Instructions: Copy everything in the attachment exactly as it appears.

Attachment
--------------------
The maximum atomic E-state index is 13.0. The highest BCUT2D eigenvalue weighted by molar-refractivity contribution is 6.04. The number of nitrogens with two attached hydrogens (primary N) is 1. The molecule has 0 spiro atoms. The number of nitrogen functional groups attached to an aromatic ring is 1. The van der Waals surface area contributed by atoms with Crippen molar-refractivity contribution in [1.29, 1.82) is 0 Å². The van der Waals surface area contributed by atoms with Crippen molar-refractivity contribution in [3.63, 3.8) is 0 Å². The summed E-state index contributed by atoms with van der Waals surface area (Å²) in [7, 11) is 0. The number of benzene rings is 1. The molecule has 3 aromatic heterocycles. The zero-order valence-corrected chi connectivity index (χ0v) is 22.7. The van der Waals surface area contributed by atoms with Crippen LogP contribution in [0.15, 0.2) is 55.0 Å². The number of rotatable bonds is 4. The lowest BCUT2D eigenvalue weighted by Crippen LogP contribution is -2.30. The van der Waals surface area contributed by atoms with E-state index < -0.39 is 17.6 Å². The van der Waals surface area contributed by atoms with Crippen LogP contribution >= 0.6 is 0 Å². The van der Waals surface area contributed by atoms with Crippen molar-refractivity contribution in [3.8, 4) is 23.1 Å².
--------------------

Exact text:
The maximum atomic E-state index is 13.0. The highest BCUT2D eigenvalue weighted by molar-refractivity contribution is 6.04. The number of nitrogens with two attached hydrogens (primary N) is 1. The molecule has 0 spiro atoms. The number of nitrogen functional groups attached to an aromatic ring is 1. The van der Waals surface area contributed by atoms with Crippen molar-refractivity contribution in [1.29, 1.82) is 0 Å². The van der Waals surface area contributed by atoms with Crippen molar-refractivity contribution in [3.63, 3.8) is 0 Å². The summed E-state index contributed by atoms with van der Waals surface area (Å²) in [7, 11) is 0. The number of benzene rings is 1. The molecule has 3 aromatic heterocycles. The zero-order valence-corrected chi connectivity index (χ0v) is 22.7. The van der Waals surface area contributed by atoms with Crippen LogP contribution in [0.15, 0.2) is 55.0 Å². The number of rotatable bonds is 4. The lowest BCUT2D eigenvalue weighted by Crippen LogP contribution is -2.30. The van der Waals surface area contributed by atoms with E-state index < -0.39 is 17.6 Å². The van der Waals surface area contributed by atoms with Crippen LogP contribution >= 0.6 is 0 Å². The van der Waals surface area contributed by atoms with Crippen molar-refractivity contribution in [3.8, 4) is 23.1 Å².